Although this is certainly not the best black and white transfer I have ever seen, the limitations stem from the source material itself, rather than the fantastic encoding job done by Sony. The film displays an almost constant level of film grain, and the contrast is variable in several scenes – most notably that beach scene which very obviously appears to have been filmed at different times of the day. Shadow detail is a little disappointing, and the print does suffer from film artefacts – most notably at what I guess to be the beginning and end of reels. This said, the print is remarkably clean at most other times, and these artefacts never become distracting.

On the positive side, blacks are deep and solid, and whites are bright. When the image is sharp and well-lit (which is a lot of the time) there’s a reasonable amount of detail on display – hampered only by the film grain. There are no MPEG artefacts at all to be seen, and only a little aliasing crops up from time to time. Presented on a dual-layer disc, the layer change was not perceptible on my player. All in all a great presentation that will provide a good reference version of From Here to Eternity for years to come.


Retaining the film’s original mono soundtrack, the audio provided for From Here to Eternity is remarkably clear, suffering from no dropouts, pops or clicks, and with dialogue remaining clear and distortion-free throughout. As is common practice for Sony, the mono audio is encoded as a two-channel Dolby Digital stream.

As you might expect, this is a soundtrack that is showing its age and certainly won't showcase your expensive home theatre setup. More importantly though, the soundtrack provided by Columbia seems to be a faithful reproduction of the original source material.


Released as part of Columbia Tristar’s Academy Award Winners Collection, we are treated to anamorphic, animated menus and a selection of extras that would ordinarily earn the mantle of ‘Special Edition’. Despite being not quite as impressive as other releases in this series, this extra material does provide some insight into this history-making film.

  • Audio Commentary: Tim Zinneman, the son of director Fred Zinneman is joined by Alvin Sargent; a colleague of Fred Zinneman on the film Julia, and who had a bit part in From Here to Eternity. Talking almost continuously, the pair discuss pre-production issues such as James Jones’ scandalous best seller, casting disagreements between Zinneman and Columbia, casting the female leads against type and negotiations with the US army. They go on to provide anecdotes pertaining to key scenes, shot construction, the actors’ performances, the production schedule and some reminiscing of their own filmmaking experiences.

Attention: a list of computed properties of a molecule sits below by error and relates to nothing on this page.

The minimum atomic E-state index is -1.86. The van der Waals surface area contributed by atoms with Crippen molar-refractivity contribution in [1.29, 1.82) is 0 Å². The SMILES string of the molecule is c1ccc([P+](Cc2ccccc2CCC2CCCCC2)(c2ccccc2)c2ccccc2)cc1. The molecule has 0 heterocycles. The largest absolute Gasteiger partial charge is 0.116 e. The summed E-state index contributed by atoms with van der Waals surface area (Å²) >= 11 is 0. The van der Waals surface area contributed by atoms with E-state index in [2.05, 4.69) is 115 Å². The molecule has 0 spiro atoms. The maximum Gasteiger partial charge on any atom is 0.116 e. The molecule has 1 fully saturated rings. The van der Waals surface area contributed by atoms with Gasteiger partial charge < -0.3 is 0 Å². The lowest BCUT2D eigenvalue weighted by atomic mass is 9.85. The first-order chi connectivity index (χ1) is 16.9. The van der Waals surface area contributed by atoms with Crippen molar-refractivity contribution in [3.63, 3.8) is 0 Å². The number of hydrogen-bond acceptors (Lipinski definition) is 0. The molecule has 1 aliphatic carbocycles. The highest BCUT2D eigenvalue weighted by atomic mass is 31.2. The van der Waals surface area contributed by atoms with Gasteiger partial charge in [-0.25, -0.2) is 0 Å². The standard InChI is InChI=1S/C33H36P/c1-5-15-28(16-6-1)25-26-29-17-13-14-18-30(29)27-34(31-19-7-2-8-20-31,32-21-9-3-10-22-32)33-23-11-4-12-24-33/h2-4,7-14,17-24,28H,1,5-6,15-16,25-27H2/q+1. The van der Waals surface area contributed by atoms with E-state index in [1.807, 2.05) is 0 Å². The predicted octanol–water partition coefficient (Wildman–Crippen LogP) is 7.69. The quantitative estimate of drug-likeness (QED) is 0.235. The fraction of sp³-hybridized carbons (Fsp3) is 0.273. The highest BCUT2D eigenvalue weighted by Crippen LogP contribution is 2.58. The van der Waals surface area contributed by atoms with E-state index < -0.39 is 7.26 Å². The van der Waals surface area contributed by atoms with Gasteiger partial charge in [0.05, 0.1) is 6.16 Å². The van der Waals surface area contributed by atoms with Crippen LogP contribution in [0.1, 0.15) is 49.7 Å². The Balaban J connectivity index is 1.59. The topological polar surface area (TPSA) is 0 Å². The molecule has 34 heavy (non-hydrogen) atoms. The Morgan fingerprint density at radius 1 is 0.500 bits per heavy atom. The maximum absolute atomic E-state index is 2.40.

• Featurette – The Making of From Here to Eternity: Just gets you interested and then stops dead. Contains some colour footage from on-set and presents a quick summary of the film’s cast and the awards it garnered. However, at only 2 min 30 sec it really was hardly worth the effort to encode it.

  • Featurette – Excerpt from ‘Fred Zinnemann: As I See It’: (9 min 33 sec) contains some interesting material – most notably Fred Zinneman’s colour home-movie footage from on-set. This is mixed with final shots from the film, extracts of a quite recent interview with Zinneman (obviously before his death in 1997) about aspects of the casting and what attracted him to the project. Zinneman also discusses his enthusiasm for anti-heroes and the depiction of moody outsiders in film.

  • Theatrical trailers: for From Here to Eternity, On the Waterfront and The Bridge Over the River Kwai. The first two are full-frame black and white, sourced from prints of variable quality. The last is colour widescreen (2.35:1) non-anamorphic, nice and clean.

  • Filmographies: List of selected film highlights for the major cast members and director Fred Zinneman.

  • Collector’s booklet A ten page booklet that provides a one page blurb on each of the titles in Columbia Tristar’s Academy Award Winners Collection. The blurbs are penned by none other than Bill Collins, and on this strength alone I refused to read them.


From Here to Eternity is one of Hollywood's true classics and the most enjoyable of the 19 films of the '50s that populate the AFI top 100 films of last century (well, of the several I have seen anyway :). Columbia Tristar's Collector’s Edition DVD release provides the perfect opportunity to go out and finally rent it or buy to own. This is a film that has stood the test of time remarkably well, and is still as entertaining today as when first released. The disc certainly does justice to this piece of cinema history, and I strongly suggest you give it a spin. If you have been eagerly anticipating the release of From Here to Eternity on DVD, then delay no longer - this is the release you've been waiting for!

  • LINK: http://www.dvd.net.au/review.cgi?review_id=1327
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      And I quote...
    "Columbia's local release certainly does justice to this piece of cinema history..."
    - Gavin Turner